7. 1,000 True Fans “[‘1,000 True Fans’ by Kevin Kelly] was one of the seminal articles that inspired me to really build amazing material, rather than just recycling what else was out there. I knew that if I had 1,000 true fans, then not only would I be able to live doing the things I wanted, but I would be able to turn that into 2,000, 5,000, 10,000—and that is exactly what happened. “In terms of getting my first 1,000 true fans, you can look at my posts. They tend to be very, very long [and definitive]. In some cases, 15, 20, 25 pages long. . . . If your material is good, if it is engaging, there is almost no maximum you can write. . . . My point is not ‘write longer.’ It is ‘do not worry about space.’ “Second, I cannot recommend guest posting enough. I did one for you [‘The Psychology of Automation’]—that probably took me 20 to 25 hours to write. It was very detailed. It included video, all kinds of stuff, and to this day a lot of the people I meet, I ask, ‘How did you hear about me?’ and they say, ‘Oh, through Tim Ferriss.’” – Ramit Sethi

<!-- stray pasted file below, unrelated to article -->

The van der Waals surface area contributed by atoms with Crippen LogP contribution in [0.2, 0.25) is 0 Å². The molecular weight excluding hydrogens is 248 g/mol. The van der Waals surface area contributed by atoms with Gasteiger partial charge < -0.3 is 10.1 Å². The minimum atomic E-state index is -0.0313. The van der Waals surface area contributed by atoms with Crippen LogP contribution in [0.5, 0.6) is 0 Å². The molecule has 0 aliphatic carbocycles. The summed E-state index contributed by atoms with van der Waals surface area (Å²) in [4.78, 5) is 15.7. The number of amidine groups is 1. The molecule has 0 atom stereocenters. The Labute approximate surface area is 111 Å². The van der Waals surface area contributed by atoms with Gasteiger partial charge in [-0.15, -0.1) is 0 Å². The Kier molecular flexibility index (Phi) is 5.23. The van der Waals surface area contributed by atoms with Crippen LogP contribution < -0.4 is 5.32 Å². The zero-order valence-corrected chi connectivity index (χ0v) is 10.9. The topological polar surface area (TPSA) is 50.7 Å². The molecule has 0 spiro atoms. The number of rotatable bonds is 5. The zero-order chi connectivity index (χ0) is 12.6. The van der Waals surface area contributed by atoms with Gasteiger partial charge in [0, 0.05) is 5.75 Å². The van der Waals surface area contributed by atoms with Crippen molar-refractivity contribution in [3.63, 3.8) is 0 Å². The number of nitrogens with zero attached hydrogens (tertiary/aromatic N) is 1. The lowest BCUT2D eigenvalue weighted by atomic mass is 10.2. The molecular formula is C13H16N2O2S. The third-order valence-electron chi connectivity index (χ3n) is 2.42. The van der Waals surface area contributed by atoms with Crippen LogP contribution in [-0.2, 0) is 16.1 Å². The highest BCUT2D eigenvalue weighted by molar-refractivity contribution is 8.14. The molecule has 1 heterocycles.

8. “If you go out there and start making noise and making sales, people will find you. Sales cure all. You can talk about how great your business plan is and how well you are going to do. You can make up your own opinions, but you cannot make up your own facts. Sales cure all.” – Daymond John
  9. Aim Narrow, Own Your Own Category The following is one of my favorite excerpts from The Art of Asking, which I highlighted because it beautifully showcases the “1,000 True Fans” philosophy I’m so fond of (page 292): Dita Von Teese, a star in the contemporary burlesque scene, once recounted something she’d learned in her early days stripping in L.A. Her colleagues—bleach-blonde dancers with fake tans, Brazilian wax jobs, and neon bikinis—would strip bare naked for an audience of 50 guys in the club and be tipped a dollar by each guy. Dita would take the stage wearing satin gloves, a corset, and a tutu, and do a sultry striptease down to her underwear, confounding the crowd. And then, though 49 guys would ignore her, one would tip her fifty dollars. That man, Dita said, was her audience. – Amanda Palmer
  10. “General fame is overrated. You want to be famous to 2,000 to 3,000 people you handpick.” I’m paraphrasing, but the gist is that you don’t need or want mainstream fame. It brings more liabilities than benefits. However, if you’re known and respected by 2–3K high-caliber people (e.g., the live TED audience), you can do anything and everything you want in life. It provides maximal upside and minimal downside. – Eric Weinstein
  11. “You get paid for being right first, and to be first, you can’t wait for consensus.” – Naval Ravikant